If Congress can’t reach a deal on the debt ceiling, we have a single week before the United States defaults on its debts, but the Republicans are still calling for some outrageous budget cuts to try to win the battle. The right’s latest targets are the Department of the Interior and the Environmental Protection Agency. Republicans have proposed a bill that would cut the Interior’s budget by 7 percent and the EPA’s by 18 percent, which would thwart dozens of vital environmental regulations. If passed, the laws would severely limit the EPA’s power to regulate emissions from oil and gas companies, open up uranium mining in the Grand Canyon, allow mountaintop removal mining, and prohibit the Fish and Wildlife Service from adding new species to the endangered species list — and those are just the most extreme examples.
There are 39 riders attached to the bill that would cripple the EPA’s regulatory oversight of big polluters and would give $55 million in subsidies to oil and gas companies. Republicans are arguing that the EPA “has lost its grip” and is an “overfunded” agency that is contributing to economic uncertainty in America.
“My intense opposition to the EPA’s efforts to control nearly every industry in this country is no secret,” said Mike Simpson (R-Idaho), chairman of the House Appropriations Committee’s Interior, in remarks on the House floor Monday. “The EPA’s unrestrained effort to regulate greenhouse gases, and the pursuit of an overly aggressive regulatory agenda, are signs of an agency that has lost its bearing.”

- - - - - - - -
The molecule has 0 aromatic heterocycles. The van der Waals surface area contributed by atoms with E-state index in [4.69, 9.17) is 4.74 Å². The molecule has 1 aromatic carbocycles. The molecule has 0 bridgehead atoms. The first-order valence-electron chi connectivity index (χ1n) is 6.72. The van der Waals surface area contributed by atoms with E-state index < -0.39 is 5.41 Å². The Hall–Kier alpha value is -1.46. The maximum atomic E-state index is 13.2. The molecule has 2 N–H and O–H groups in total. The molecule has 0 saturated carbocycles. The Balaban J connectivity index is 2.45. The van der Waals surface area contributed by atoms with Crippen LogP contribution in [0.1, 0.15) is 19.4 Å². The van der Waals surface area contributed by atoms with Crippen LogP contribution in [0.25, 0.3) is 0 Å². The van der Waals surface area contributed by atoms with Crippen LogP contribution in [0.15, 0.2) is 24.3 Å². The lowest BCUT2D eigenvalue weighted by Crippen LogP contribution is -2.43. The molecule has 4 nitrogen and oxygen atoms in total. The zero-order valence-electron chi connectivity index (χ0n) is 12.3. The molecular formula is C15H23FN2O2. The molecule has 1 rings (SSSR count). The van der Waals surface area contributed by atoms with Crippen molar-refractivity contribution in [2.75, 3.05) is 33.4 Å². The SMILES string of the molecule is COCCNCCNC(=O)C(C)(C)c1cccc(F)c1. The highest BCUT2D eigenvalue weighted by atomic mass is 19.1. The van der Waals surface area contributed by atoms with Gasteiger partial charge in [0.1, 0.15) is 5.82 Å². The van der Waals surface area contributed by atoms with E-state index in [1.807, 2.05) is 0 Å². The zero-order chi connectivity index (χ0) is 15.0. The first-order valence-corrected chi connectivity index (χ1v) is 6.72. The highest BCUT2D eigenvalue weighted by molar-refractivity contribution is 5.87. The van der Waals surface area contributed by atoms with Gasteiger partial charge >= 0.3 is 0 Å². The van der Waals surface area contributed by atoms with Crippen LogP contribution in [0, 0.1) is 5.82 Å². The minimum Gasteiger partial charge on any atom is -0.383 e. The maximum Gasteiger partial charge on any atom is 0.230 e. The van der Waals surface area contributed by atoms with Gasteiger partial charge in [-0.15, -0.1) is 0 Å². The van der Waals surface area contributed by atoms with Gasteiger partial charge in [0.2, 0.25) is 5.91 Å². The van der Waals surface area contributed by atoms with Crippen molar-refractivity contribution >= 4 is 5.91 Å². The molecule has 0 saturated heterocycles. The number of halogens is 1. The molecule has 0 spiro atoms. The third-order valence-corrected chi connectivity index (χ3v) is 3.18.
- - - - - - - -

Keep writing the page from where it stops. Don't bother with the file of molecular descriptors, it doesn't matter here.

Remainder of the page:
In regards to the endangered species list, Simpson said that the program is a failure because of the fact that of the 2,018 species currently listed, only 21 have recovered. “Any other program with such a poor rate of success would have been terminated,” Simpson said.
Thankfully, President Obama has threatened to use veto power to block the bill, saying in a statement that it “undermines core government functions, investments key to economic growth and job creation.” Additionally, the bill would face an uphill battle in the Democrat-controlled Senate.
Even still, it’s outrageous and upsetting that our political leaders want to overturn 40 years of environmental laws that protect our air and our water. What possible benefits are there to easing restrictions on pollution? Doesn’t everyone want a cleaner planet? As Rep. Henry Waxman, a ranking member on the House Energy and Commerce Committee, said, “This is the most anti-environmental House of Representatives in history.”
“The new Republican majority seems intent on restoring the robber baron era where there were no controls on pollution from power plants, oil refineries and factories,” said Waxman in his remarks. “A strong and vital EPA is in our national interest and the public interest. If we disarm EPA as this bill would do, there is no one to stand up to the big polluters.”
Via Huffington Post